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Death Penalty

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Introduction

The death penalty debate in the U.S. is dominated by the fraudulent voice of the anti-death penalty movement. The culture of lies and deceit dominates that movement so much that many of the falsehoods are now wrongly accepted as fact, by both advocates and opponents of capital punishment. Every idea contradicts the well-worn frauds presented by the anti-death penalty movement. The anti-death penalty movement specializes in the abolition of truth. Imposition of the death penalty is extraordinarily rare. Since 1967, there has been one execution for every 1600 murders, or 0.06%. There have been approximately 560,000 murders and 358 executions from 1967-2000 FBI's Uniform Crime Report (UCR) & Bureau of Justice Statistics (BJS). Approximately 5900 people have been sentenced to death and 358 executed from 1973-1996. An average of 0.2% of those were executed every year during that time. 56 murderers were executed in 1995, a record number for the modern death penalty. ...read more.

Middle

How absurd. Opponents' flawed logic and moral confusion mirror their "factual" arguments--there is, often, an absence of reality. The moral confusion of some opponents is astounding. Some equate the American death penalty with the Nazi holocaust. Opponents see no moral distinction between the slaughter of 12 million totally innocent men, women, and children and the just execution of society's worst human rights violators. The author, David Sharp, believes the incapacitation effect saves lives--that is, that by executing murderers you prevent them from murdering again and do, thereby, save innocent life. The evidence of this is conclusive and unquestionable. Furthermore, he says that the individual deterrent effect also proves that executions save innocent life. This effect represents those potential murderers who did not murder under specific circumstances because of their fear of execution. He claimed that there are many, perhaps thousands, of such documented cases, representing many innocent lives saved by the fear of execution. ...read more.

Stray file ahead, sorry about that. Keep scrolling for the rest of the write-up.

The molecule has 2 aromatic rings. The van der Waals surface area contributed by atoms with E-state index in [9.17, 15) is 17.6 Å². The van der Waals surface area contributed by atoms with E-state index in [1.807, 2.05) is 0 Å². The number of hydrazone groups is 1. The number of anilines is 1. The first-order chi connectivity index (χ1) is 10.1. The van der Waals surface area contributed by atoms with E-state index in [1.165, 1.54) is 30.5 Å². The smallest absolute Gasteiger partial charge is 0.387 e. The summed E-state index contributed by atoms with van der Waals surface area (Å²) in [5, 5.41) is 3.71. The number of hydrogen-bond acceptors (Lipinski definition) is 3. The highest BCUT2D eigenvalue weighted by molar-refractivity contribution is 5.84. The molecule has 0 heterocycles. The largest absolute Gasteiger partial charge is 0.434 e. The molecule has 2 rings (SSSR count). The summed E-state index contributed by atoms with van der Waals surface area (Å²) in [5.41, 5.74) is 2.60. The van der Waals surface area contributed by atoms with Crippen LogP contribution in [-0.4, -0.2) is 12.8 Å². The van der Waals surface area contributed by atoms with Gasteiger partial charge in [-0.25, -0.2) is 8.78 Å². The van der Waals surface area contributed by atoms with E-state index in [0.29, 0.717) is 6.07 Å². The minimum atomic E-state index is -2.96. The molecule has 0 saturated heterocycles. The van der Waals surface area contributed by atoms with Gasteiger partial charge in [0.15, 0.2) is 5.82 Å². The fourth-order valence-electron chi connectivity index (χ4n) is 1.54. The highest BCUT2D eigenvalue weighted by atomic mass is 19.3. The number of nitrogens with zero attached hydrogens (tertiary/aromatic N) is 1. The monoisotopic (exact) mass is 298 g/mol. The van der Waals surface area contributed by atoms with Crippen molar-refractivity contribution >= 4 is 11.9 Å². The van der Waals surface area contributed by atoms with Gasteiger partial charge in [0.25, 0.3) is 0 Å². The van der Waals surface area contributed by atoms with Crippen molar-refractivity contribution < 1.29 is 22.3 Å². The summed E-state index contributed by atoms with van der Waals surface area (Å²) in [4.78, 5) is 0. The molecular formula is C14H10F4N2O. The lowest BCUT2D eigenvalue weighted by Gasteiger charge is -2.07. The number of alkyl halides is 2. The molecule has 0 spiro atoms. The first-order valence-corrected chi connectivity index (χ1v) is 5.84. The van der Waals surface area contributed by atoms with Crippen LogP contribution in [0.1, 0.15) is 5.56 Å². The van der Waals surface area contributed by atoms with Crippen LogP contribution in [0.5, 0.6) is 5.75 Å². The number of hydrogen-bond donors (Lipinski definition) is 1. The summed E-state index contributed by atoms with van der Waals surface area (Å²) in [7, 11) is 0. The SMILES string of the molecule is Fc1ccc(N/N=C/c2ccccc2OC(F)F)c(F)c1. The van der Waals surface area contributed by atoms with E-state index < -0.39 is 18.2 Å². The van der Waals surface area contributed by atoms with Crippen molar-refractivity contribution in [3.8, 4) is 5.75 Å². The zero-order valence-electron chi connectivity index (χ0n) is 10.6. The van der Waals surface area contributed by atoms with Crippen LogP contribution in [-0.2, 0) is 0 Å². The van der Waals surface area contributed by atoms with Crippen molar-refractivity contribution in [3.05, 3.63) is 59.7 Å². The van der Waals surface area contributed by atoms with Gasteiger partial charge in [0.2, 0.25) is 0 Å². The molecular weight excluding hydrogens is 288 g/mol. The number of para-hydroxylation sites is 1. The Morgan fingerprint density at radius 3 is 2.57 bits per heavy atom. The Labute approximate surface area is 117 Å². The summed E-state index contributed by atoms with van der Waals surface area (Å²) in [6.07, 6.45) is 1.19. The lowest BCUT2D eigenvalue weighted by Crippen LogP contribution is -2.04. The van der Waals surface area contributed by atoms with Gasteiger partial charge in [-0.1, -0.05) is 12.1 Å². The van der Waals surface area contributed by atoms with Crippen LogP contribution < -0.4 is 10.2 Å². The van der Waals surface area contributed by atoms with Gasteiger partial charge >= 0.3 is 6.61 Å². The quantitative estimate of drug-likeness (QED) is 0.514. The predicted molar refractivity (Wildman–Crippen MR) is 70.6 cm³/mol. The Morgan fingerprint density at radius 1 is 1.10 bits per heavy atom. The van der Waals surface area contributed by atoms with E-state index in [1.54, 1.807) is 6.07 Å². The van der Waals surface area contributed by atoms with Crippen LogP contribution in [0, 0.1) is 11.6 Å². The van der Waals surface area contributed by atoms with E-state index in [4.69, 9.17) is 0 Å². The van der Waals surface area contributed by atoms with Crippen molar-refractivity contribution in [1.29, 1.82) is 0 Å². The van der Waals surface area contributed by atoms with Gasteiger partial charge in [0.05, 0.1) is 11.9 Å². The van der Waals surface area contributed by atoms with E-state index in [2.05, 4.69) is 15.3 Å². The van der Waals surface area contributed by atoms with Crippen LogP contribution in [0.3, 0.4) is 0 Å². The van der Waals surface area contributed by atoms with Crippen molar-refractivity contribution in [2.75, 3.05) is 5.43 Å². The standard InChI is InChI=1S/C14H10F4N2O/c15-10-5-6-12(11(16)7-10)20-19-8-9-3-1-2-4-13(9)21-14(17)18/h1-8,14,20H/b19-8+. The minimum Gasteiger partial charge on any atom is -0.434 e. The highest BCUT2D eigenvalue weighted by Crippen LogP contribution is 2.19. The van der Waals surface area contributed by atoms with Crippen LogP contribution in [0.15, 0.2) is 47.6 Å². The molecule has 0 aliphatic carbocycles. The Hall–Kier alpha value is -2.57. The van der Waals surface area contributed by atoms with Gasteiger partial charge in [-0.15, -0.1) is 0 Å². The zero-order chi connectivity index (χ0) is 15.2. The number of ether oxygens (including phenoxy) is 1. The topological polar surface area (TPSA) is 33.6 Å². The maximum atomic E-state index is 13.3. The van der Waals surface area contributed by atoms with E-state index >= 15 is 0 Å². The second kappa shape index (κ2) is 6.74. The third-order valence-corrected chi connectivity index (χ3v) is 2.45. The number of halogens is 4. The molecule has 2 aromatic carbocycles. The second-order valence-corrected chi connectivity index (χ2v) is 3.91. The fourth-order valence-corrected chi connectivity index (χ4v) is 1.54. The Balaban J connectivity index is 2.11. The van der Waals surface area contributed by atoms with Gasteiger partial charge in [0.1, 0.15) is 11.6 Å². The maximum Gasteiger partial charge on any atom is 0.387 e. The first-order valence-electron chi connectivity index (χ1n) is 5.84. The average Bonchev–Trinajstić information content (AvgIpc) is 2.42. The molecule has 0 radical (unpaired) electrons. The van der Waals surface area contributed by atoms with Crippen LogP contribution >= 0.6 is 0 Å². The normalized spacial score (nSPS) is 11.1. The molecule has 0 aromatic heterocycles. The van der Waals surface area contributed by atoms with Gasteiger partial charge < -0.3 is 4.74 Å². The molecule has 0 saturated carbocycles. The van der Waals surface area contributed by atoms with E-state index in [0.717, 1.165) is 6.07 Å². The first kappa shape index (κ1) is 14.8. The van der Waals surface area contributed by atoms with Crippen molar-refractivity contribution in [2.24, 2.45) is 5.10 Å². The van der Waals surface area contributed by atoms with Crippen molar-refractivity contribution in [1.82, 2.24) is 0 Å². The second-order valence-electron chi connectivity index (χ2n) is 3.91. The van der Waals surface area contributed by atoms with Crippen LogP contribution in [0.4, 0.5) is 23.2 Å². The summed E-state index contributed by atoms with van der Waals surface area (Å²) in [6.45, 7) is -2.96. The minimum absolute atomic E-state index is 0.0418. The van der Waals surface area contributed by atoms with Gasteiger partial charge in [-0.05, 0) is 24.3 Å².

Conclusion

Furthermore, the individual deterrent effect could not exist without the general deterrent effect bring present. The individual deterrent effect is proven. Therefore, even though it may be statistically elusive, the general deterrent effect is proven by individual deterrence. I agree with the author and his opinions, which he impressively supported with facts, about the death penalty controversy in America. The three effects he stated present a strong morale argument for executions. If all murderers are given the death penalty they surely will never have the power to destroy anyone else's life again. And if these executions can show other criminals how murderers are punished, they will think twice about committing such an act. Executions can save the lives of both criminals and the people. The statistics can prove it. Our choice is to spare the lives of the murderers and to, thereby, sacrifice the lives of the innocent or to execute those murderers and to, thereby, spare the lives of the innocent. I suggest we continue using the death penalty since it currently has a positive impact and an effect on society as a whole. ...read more.

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